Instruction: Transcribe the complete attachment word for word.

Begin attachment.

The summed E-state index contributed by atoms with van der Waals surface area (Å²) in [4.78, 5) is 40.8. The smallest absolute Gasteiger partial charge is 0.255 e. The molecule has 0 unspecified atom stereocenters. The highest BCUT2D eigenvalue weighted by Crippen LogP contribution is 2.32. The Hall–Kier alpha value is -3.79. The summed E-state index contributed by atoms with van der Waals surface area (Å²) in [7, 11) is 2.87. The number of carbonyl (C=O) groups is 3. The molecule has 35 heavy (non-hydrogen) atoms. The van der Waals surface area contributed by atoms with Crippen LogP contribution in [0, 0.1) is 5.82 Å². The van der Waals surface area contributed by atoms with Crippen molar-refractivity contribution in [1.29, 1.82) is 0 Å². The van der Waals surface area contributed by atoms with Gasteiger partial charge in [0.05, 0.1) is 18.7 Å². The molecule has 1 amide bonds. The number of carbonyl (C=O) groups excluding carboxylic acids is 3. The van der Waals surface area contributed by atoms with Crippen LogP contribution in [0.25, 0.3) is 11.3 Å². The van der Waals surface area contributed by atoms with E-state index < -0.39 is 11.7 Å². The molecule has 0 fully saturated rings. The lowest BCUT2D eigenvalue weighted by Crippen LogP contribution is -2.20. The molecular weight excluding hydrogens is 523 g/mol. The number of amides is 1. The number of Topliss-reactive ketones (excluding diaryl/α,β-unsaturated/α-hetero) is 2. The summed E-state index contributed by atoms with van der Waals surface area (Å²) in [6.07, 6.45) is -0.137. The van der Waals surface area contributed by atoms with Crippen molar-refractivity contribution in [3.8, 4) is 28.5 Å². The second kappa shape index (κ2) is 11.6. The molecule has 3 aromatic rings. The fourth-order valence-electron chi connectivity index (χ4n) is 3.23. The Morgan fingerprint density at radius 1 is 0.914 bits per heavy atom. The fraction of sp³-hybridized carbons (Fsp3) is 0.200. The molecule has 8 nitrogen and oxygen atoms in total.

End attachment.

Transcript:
The summed E-state index contributed by atoms with van der Waals surface area (Å²) in [4.78, 5) is 40.8. The smallest absolute Gasteiger partial charge is 0.255 e. The molecule has 0 unspecified atom stereocenters. The highest BCUT2D eigenvalue weighted by Crippen LogP contribution is 2.32. The Hall–Kier alpha value is -3.79. The summed E-state index contributed by atoms with van der Waals surface area (Å²) in [7, 11) is 2.87. The number of carbonyl (C=O) groups is 3. The molecule has 35 heavy (non-hydrogen) atoms. The van der Waals surface area contributed by atoms with Crippen LogP contribution in [0, 0.1) is 5.82 Å². The van der Waals surface area contributed by atoms with Crippen molar-refractivity contribution in [1.29, 1.82) is 0 Å². The van der Waals surface area contributed by atoms with Gasteiger partial charge in [0.05, 0.1) is 18.7 Å². The molecule has 1 amide bonds. The number of carbonyl (C=O) groups excluding carboxylic acids is 3. The van der Waals surface area contributed by atoms with Crippen LogP contribution in [0.25, 0.3) is 11.3 Å². The van der Waals surface area contributed by atoms with E-state index < -0.39 is 11.7 Å². The molecule has 0 fully saturated rings. The lowest BCUT2D eigenvalue weighted by Crippen LogP contribution is -2.20. The molecular weight excluding hydrogens is 523 g/mol. The number of amides is 1. The number of Topliss-reactive ketones (excluding diaryl/α,β-unsaturated/α-hetero) is 2. The summed E-state index contributed by atoms with van der Waals surface area (Å²) in [6.07, 6.45) is -0.137. The van der Waals surface area contributed by atoms with Crippen molar-refractivity contribution in [3.8, 4) is 28.5 Å². The second kappa shape index (κ2) is 11.6. The molecule has 3 aromatic rings. The fourth-order valence-electron chi connectivity index (χ4n) is 3.23. The Morgan fingerprint density at radius 1 is 0.914 bits per heavy atom. The fraction of sp³-hybridized carbons (Fsp3) is 0.200. The molecule has 8 nitrogen and oxygen atoms in total.